Ol Man River- (Reblogged from Peter and Paul)

Ol’ Man River (This is Reblogged from Stan Kapuscinski’ s Peter and Paul)

Few maxims are as misunderstood as the wisdom of non-interference. It may have begun with Lao Tsu, and later picked up by Isaiah, with the same intent. Much later Oscar Hammerstein echoed the ancient wisdom.

We start with the pursuit of Tao: that elusive Unknown that resides in our Unconscious.

“In pursuit of knowledge,
every day something is added.
In the practice of the Tao,
every day something is dropped.
Less and less do you need to force things,
until finally you arrive at non-action.
When nothing is done,
nothing is left undone.
True mastery can be gained
by letting things go their own way.
It can’t be gained by interfering.”

The “pursuit of knowledge” is an attempt of our ego to make do without relying on the input from our Unconscious. The problem is that knowledge deals almost exclusively with what is dead; or with the empty space of which we are made, and which surrounds us. Or even with the light from stars millions of light-years away, which possibly had long ceased to exist.

When Lao Tsu says that “nothing is done, nothing left undone”, we have arrived at the gate of the Unconscious, and have become instruments of the Infinite.

The words are echoed in Isaiah’s Psalm 23.

“The Lord is my shepherd I shall not want,
He makes me lie down in green pastures,
He leadeth me by the still waters,
He restoreth my soul…
… my cup runneth over. ”

The Lord symbolizes Infinite Potential within the Unconscious. The “green pastures” assure us of never having to struggle. The “still waters” refer to the peace of mind, and “my soul” is, of course, the Subconscious, or the experience we have gathered from the beginning of time.

When eventually “our cup runneth over,” we return home.

And then Oscar Hammerstein:

“Old Man River, Old Man River,
He don’t say nothing, he must know sometin’
Old Man River, he just keeps rollin’ along
You know, you know he don’t plant taters
And we all know the man don’t plant no cotton
And then, then they plant ’em
Oh the Lord knows they are soon forgotten
But Old Man River, he just keeps rollin’ along.”

Truth must be continuously rediscovered. Ol’ Man River symbolizes the eternal Tao. The “Ol’ Man” does nothing—what we do, all knowledge, is soon forgotten.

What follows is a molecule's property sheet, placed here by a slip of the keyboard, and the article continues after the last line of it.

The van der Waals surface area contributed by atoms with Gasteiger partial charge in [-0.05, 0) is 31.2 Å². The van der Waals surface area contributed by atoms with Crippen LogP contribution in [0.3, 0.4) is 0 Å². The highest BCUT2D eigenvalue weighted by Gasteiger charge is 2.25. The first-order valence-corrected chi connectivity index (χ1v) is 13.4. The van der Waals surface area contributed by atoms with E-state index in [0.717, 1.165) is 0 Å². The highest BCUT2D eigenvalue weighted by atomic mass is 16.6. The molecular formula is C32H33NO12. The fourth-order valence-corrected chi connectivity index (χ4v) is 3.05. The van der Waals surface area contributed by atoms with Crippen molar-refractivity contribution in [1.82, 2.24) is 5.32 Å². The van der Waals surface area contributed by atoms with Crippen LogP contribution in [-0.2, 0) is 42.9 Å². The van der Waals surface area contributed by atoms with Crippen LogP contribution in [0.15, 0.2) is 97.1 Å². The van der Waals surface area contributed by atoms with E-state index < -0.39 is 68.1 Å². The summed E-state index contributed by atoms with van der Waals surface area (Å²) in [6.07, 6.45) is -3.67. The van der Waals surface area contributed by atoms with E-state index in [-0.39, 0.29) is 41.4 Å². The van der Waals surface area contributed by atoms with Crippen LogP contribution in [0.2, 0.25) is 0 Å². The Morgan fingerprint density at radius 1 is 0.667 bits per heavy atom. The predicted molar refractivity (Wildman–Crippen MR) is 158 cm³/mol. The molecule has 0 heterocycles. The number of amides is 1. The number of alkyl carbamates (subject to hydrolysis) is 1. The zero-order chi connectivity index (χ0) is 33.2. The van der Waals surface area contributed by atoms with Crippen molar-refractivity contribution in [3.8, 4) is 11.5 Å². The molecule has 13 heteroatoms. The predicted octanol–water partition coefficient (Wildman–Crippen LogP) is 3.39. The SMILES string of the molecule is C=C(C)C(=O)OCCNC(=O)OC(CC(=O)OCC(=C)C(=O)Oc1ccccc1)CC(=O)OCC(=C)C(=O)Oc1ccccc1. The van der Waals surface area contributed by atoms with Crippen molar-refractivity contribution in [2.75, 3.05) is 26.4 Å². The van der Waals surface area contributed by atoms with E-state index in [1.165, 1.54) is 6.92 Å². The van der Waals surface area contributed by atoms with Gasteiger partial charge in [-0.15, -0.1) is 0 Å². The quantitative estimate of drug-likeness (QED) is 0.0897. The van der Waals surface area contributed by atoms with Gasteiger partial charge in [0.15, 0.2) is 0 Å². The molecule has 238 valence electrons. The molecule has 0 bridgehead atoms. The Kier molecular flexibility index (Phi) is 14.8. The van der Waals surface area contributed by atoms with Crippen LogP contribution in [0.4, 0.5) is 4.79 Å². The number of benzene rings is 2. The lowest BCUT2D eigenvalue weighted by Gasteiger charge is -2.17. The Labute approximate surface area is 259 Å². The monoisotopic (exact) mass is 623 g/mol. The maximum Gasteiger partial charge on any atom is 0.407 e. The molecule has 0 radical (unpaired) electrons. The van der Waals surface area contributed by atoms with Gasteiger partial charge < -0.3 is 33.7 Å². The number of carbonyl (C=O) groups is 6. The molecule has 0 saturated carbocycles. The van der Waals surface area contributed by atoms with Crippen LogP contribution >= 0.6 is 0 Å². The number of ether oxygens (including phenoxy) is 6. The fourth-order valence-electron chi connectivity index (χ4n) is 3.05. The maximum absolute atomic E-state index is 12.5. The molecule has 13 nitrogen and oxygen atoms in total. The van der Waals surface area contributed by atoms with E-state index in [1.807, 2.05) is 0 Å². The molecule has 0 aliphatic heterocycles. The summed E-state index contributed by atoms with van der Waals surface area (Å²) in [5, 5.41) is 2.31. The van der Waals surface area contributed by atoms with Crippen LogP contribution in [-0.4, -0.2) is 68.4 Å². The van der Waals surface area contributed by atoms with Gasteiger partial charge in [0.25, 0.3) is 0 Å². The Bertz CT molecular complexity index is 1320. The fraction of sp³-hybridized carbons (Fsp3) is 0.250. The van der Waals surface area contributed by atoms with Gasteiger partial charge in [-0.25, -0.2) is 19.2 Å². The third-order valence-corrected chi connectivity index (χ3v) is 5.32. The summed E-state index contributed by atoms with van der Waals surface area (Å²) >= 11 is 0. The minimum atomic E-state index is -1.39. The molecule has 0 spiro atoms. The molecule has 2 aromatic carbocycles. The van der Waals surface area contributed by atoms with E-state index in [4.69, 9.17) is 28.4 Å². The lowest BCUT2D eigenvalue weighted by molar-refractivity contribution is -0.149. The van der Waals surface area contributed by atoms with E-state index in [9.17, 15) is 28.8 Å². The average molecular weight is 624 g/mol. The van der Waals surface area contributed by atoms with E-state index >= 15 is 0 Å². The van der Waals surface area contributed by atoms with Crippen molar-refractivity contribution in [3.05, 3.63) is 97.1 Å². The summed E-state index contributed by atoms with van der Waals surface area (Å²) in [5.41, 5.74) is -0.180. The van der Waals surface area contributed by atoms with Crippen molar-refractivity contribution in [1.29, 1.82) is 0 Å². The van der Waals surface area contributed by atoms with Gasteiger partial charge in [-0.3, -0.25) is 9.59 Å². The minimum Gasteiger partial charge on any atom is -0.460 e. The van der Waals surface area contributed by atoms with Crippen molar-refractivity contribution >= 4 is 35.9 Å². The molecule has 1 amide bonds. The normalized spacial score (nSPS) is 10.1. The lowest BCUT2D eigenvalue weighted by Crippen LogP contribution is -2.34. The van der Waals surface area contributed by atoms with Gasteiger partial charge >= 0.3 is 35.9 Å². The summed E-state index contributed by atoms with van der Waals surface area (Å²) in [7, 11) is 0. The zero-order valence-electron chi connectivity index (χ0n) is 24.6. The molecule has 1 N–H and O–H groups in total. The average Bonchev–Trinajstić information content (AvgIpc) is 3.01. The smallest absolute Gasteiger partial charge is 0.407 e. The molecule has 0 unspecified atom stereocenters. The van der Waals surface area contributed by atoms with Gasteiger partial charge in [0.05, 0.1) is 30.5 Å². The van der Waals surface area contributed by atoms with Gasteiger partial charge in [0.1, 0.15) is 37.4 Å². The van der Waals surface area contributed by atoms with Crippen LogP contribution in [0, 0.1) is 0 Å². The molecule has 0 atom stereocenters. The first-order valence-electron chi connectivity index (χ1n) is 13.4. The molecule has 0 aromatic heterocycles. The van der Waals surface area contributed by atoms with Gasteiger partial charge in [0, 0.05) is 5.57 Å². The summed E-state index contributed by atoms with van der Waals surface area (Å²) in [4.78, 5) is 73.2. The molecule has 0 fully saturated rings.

Perhaps in a few millions years we shall accept that we are instruments of the Eternal Flow, which carries the intent which is, and might forever remain, unknown; even as our mind cannot encompass the universe. Perhaps we might be consoled that we are indispensable drops of water in the Mighty River that flows eternally; that continuously covers new grounds, and eventually returns to the Eternal Ocean from which we all once emerged. Yet every drop is indispensable to carve a new bed, to round new corners, to deepen some parts, erode others. We are all indispensable.

It is not a bad way to be.

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Author: philipparees

A writer ( mostly narrative poetry) of fiction and non-fiction. Self publisher of fiction and Involution-An Odyssey Reconciling Science to God (Runner-up Book of the Year (2013), One time builder ( Arts centre) Mother of four daughters: Companion of old man and old dog: One time gardener, lecturer, wannabe cellist, mostly enquirer of 'what's it all about', blogger and things as yet undiscovered.

4 thoughts on “Ol Man River- (Reblogged from Peter and Paul)”

  1. I don’t suppose we have a choice but to sit by the River. I skip stones across it. Nothing one can do to avoid it. I read this and think to myself, Of what use have I been to Philippa? A little turbulence of ego, a ripple from my heart. Any trace of anyone is erased as Ole’ Man River just keeps rolling along. This brings comfort and serenity. I think of the practice of Buddhistic sand paintings, and know that relation to nature is the correct one. What are all these words but arrangements of colored sands. The river keeps rolling, the wind keeps blowing. Everything in flux. Nothing permanent. There’s no such thing as eternity in words.

    Puts me in mind of the whole idea of authorship. What’s in a name? Why all these court cases of fights over “intellectual property”? In the grand scheme of things, in truth, what is intellectual property anyway? Do the highest things belong to anyone? The air we breathe? Gravity itself? Perhaps the only thing we can truly call our own, and sign our names to, are our mistakes, errors, shortcomings, idiosyncrasies, oddities, anomalies. But if this is flipped around, and we consider that what we do are manifestations of the larger nature which we all share in, the river flowing through us, it is vanity to sign one’s name to it.

    Simone Weil from her essay “Human Personality”: “So far from its being his person, what is sacred in a human being is the impersonal in him.
    Everything which is impersonal in man is sacred, and nothing else.
    …Gregorian chant, Romanesque architecture, the Iliad, the invention of geometry were not, for the people through whom they were brought into being and made available to us, occasions for the manifestation of personality.
    When science, art, literature, and philosophy, are simply the manifestation of personality they are on a level where glorious and dazzling achievements are possible, which can make a man’s name live for thousands of years. But above this level, far above, separated by an abyss, is the level where the highest things are achieved. These things are essentially anonymous.
    It is pure chance whether the names of those who reach this level are preserved or lost; even when they are remembered they have become anonymous. Their personality has vanished.”

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